Skip to main content
Home / Campus News & Blogs / What Can You Do with an Environmental Science Degree?

What Can You Do with an Environmental Science Degree?

What can you do with an environmental science degree? Grace College helps you explore jobs with our environmental science degree programs.

When you think of jobs with environmental science degrees, what comes to mind? You might think of people in waders standing waist-deep in a lake, taking samples of the water. Or perhaps you think of a park ranger monitoring fire conditions at a national park. But did you know this field is not just for those who want to be alone out in the environment? There are just as many opportunities to work with people and with organizations in order to restore the relationships found in the environment. 

So, what can you do with an environmental science degree? The answer might just be more expansive than you think. A good place to start is understanding the three main categories of jobs with environmental science degrees: for-profit, government, and nonprofit. 

 

For-Profit 

Perhaps you are most interested in working for a corporation. You might be wondering, What can you do with an environmental science degree for a business? 

There are many jobs available for environmental scientists at large corporations. Many have entire teams dedicated to the environment. These people look at things like land acquisitions, how their plants influence local bodies of water, and the impact the corporation has on air quality at their manufacturing facilities. These teams often help senior leadership consider the environmental implications of their decisions before it’s too late.

There are other companies that are solely committed to environmental restoration work. For instance, environmental consulting companies are devoted to helping their clients look through an environmental lens. This type of company is often hired for specific restoration projects or studies.

What can you do with an environmental science degree? Grace College helps you explore jobs with our environmental science degree programs.

Government

What can you do with an environmental science degree in the government space? All levels of government are in need of environmental professionals – from an international scale all the way to small towns. 

International

The World Health Organization is one good example of an international governmental entity that must consider environmental impact. Did you know that healthier environments could prevent almost one-quarter of the global burden of disease? There are many other large-scale governmental organizations with a need for environmental input. 

Federal

At the federal level, the U.S. Environmental Protection Agency (EPA) employs more than 17,000 individuals alone. Other commonly known environmental entities include the U.S. Geological Service, the U.S. Fish and Wildlife Service, and the U.S. Department of Agriculture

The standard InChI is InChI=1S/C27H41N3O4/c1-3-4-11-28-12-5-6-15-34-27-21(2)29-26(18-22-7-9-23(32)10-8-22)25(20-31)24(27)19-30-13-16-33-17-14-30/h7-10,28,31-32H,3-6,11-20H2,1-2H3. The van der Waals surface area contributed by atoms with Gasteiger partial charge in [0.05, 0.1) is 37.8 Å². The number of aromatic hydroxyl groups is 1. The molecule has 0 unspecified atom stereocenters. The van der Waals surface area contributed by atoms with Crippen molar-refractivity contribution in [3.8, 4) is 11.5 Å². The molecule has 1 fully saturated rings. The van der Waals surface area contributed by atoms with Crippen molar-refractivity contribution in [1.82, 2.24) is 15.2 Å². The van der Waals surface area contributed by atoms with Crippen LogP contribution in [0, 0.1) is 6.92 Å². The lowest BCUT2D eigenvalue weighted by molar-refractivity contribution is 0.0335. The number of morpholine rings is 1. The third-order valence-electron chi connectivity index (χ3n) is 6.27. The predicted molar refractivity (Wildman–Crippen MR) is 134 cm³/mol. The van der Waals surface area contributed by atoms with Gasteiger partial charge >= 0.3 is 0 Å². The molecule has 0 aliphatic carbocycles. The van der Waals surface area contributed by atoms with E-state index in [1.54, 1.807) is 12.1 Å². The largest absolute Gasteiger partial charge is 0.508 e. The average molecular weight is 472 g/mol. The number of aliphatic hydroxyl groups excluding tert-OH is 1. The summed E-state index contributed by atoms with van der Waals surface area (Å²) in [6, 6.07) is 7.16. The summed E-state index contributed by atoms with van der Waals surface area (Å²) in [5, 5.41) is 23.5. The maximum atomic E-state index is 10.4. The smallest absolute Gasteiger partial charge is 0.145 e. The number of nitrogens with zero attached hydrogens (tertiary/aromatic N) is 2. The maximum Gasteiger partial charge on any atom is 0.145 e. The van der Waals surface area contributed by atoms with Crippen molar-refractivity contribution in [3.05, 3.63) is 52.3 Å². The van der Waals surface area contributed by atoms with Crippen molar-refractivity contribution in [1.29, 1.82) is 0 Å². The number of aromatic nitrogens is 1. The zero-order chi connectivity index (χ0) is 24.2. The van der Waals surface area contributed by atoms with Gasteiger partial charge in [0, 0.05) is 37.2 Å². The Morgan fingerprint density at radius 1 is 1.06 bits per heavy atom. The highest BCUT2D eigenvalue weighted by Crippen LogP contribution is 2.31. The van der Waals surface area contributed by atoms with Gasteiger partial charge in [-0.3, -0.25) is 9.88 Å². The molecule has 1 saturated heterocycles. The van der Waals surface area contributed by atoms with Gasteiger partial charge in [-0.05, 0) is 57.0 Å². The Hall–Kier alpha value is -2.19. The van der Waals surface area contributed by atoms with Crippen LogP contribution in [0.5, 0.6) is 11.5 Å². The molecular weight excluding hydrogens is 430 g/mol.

State

At the state level, there are many employment opportunities. In Indiana alone, you can work for the Indiana Department of Environmental Management or the Indiana Department of Natural Resources. When you think about these roles being present in all 50 states with diverse resources and topographies — your options get quite exciting!

County 

Think about your county’s parks and recreation department or health department. These governmental organizations need an environmental perspective as well. 

City/Town

Lastly, take it down to as granular as your city or town’s stormwater management team. This function requires several coordinators and planners who are employed by local municipalities.

What can you do with an environmental science degree? Grace College helps you explore jobs with our environmental science degree programs.

Nonprofit

Finally, what can you do with an environmental science degree in the nonprofit sector? How can you use this degree to influence thought, to impact actions, and to effect sustainable change?

There are many global nonprofit organizations, such as the World Wide Fund for Nature and the Rainforest Alliance. These organizations raise awareness about issues that affect the environment in all parts of the world.

But there are also many great nonprofits that are working to improve very niche aspects of the environment. They might be studying particular organisms, such as a certain subset of plant. They might be serving a very particular locality. For instance, the Lilly Center for Lakes and Streams exclusively studies the waterways of Kosciusko County in Indiana. Or they might be tackling a specific topic — preserving habitats, rehabilitating degraded areas, encouraging people to get active out in the environment, etc. The opportunities in the private sector are plentiful, both large scale and small.

 

Purposeful Jobs with Environmental Science Degrees

Many of the Grace College environmental science program graduates were once asking this  question, but after hands-on experience and intentional mentorship from experts in the field, they have found the right fit for them. 

Since the program’s inception, Grace students have gone into all of these areas of work – from environmental policy in Washington D.C. to graduate school at The Ohio State University. We’ve watched our graduates go on to law school to work as environmental lawyers. We’ve had students become environmental consultants to work at the Department of Natural Resources. We’ve had students serve as city stormwater coordinators, wildlife controllers, teachers, agriculturalists, and environmental supporters in the military.

 

Learn more about our environmental science program, and apply today to take the first step of discovering which environmental job is right for you. 

Tagged With: Lakes and Streams, School of Science and Engineering, Science